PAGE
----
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him and said to him, “Shouldest thou help the ungodly, and love them that hate the Lord ? Therefore is wrath upon thee from before the Lord.” Thus we are taught to avoid evil alli
God is angry with those who join the ungodly, love them, and help them, that is, help them by countenancing them in their evil doings. We see too that no good, but only evil
, ever comes from such alliances. Jehoshaphat did not gain the end for which he joined this king. In many ways he hurt himself. They were both beaten in the battle against Ramoth-gilead. He had to countenance Ahab while consulting the false prophets of Baal. And in the battle he himself was all but slain.
This was the king of Judah's first offence in this way. But he was guilty of a similar offence later in life. So we read, “And after this did Jehoshaphat king of Judah join himself with Ahaziah king of Israel, who did very wickedly. And he joined himself with him to make ships to go to Tarshish.” Here also he was unsuccessful. God would not bless his work. Another prophet reproved him.
Eliezer prophecied against Jehoshaphat, “saying, Because thou hast joined thyself with Ahaziah, the Lord hath
broken thy works. And the ships were broken, that they were not able to go to Tarshish.."
This seems to have been Jehoshaphat's greatest temptation : to join the ungodly.
It is still a strong temptation to the people of God. They often have a difficult path to pursue in their dealings with the ungodly. The men of this world and the sons of God are so mixed up in this world, it is impossible to avoid at times being brought much together. Yet there is undoubtedly a line of separation which ought to be carefully observed by the people of God. Men of the world are not desirous that that difference should exist, for it often reflects on their ungodliness, and is a silent reproof of their evil doings. They will therefore often try to make the godly to slur over that difference, and act together with themselves, making their difference of religious views a light matter. Thus are the people of God tempted to make sinful friendships and love them that hate the Lord, and sinful alliances, countenancing the ungodly and uniting themselves with them. They bring reproach upon the cause of truth. They entangle themselves in evil and worldly courses. They lose their savour
as salt. They dim their light of grace. They wound their own and their brethren's consciences. And they are corrected of the Lord.
But Jehoşhaphat is also famous for his good points. The prophet, who reproved him said, “Nevertheless, there are good things found in thee." Let us now notice some of these.
Jehoshaphat was in many respects the pattern of what a king ought to be.' One of “the good things found in him” was this. He took care that his people had good judges among them, who would see that they had justice done them. He not only gave them judges which they had not, but did his best to give them good judges. “He set judges in the land, throughout all the fenced cities of Judah, city by city, and said to the judges, take heed what ye do, for ye judge not for man, but for the Lord, who is with you in the judgment. Wherefore now let the fear of the Lord be upon you ; take heed and do it; for there is no iniquity in the Lord our God, nor respect of persons, nor taking of gifts."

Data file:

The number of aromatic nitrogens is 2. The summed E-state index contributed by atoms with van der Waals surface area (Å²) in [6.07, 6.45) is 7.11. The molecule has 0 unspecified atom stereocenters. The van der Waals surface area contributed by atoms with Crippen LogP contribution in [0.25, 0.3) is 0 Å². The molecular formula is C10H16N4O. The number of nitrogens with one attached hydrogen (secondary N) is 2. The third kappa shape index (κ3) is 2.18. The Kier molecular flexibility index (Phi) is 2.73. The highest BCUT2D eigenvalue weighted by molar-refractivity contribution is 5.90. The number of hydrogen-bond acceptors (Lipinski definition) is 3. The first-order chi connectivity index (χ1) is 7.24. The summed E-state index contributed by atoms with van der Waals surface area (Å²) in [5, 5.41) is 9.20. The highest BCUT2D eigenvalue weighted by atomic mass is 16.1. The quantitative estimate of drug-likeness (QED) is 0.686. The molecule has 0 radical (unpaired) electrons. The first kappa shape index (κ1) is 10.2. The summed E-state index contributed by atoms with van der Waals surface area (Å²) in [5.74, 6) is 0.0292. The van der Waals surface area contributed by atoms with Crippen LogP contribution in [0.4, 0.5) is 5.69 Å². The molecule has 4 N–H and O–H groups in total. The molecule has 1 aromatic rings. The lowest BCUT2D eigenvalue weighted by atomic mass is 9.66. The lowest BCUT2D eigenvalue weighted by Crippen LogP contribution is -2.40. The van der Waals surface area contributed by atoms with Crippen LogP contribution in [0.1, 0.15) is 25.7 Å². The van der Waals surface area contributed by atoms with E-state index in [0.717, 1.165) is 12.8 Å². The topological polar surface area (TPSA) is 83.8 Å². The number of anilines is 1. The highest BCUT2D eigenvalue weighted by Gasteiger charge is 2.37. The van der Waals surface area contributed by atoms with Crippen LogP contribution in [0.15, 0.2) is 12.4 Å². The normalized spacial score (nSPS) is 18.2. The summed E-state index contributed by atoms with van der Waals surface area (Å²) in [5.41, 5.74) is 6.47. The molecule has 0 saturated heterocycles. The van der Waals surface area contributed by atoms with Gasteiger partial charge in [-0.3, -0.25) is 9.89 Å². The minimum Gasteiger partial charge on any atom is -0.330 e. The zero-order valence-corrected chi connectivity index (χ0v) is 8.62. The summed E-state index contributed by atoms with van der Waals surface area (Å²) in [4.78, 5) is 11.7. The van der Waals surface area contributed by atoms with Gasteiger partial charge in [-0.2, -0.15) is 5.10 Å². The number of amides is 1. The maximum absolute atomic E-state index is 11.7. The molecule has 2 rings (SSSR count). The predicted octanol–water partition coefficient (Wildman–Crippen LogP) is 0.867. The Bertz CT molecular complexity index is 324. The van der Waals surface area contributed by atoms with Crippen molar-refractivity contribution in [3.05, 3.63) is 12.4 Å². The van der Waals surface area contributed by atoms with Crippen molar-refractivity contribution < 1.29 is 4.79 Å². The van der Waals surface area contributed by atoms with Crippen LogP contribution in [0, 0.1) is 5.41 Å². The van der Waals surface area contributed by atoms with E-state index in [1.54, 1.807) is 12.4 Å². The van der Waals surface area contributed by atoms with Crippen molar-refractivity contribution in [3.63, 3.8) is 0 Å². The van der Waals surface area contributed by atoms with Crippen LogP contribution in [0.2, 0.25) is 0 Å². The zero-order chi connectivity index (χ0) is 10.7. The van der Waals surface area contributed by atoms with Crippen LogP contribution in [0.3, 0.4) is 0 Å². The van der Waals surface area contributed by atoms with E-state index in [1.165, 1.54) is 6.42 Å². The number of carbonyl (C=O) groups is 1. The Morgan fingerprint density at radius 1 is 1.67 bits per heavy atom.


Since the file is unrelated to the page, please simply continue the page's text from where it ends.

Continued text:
Another good thing found in this king was that he made provision not only for the bodies, but also for the souls of his people.
He not only gave them judges to decide their temporal affairs, but he gave them Priests and Levites, to teach them concerning spiritual things, and “the law and commandments and statutes and judgments of the Lord.” xix. 8-11.
See too the good consequences of this righteous proceeding on his kingdom at large. His reign was prosperous, and free from all inward disturbances. He ruled a united people, who all acted together as one man in the common cause of the good of the kingdom, and in defence against enemies. “So the realm of Jehoshaphat was quiet : for his God gave him rest round about.”
Thus does God ever keep His promises, whether to a nation or a person, a king or a poor man.
“ Them that honor Him He honors."
But another good thing found in this king was that he was a man of prayer. A A time of trouble came upon him and found him not wanting in confidence in his God to whom he sought in the time of difficulty. As it is said of him, “He prepared his heart to seek God."
This trouble came from an enemy that rose up against him. And his conduct on this occasion forms a chief part of his history
as given us here. Such instances of faith and prayer are mentioned not only as best describing the character of the person, but also as being suited for our imitation. We cannot copy many things which as a king Jehoshaphat did, but what as a godly man he did we can.
There came tidings to the king, one day, that a great multitude was come up against him. We read at once after that, that Jehoshaphat “Set himself to seek the Lord, and proclaimed a fast throughout all Judah : and Judah gathered themselves to ask help of the Lord : even out of all the cities of Judah, they came to seek the Lord.” We then have the prayer that the king offered up at that time. (ver. 6—12.) The character of the prayer showed his faith. It was a written form of prayer ; but it was by no means a formal prayer. There was the life of faith and a fervency in it. He appealed to God, as the author of all power and might. As “Him who ruled over all kingdoms, and in whose hand was all power and might.” He appealed to God as a God of faithfulness to keep the promise He had made to “Abraham His friend," of the land of Israel. He also put God, as it were, in remembrance of Solomon's dedication of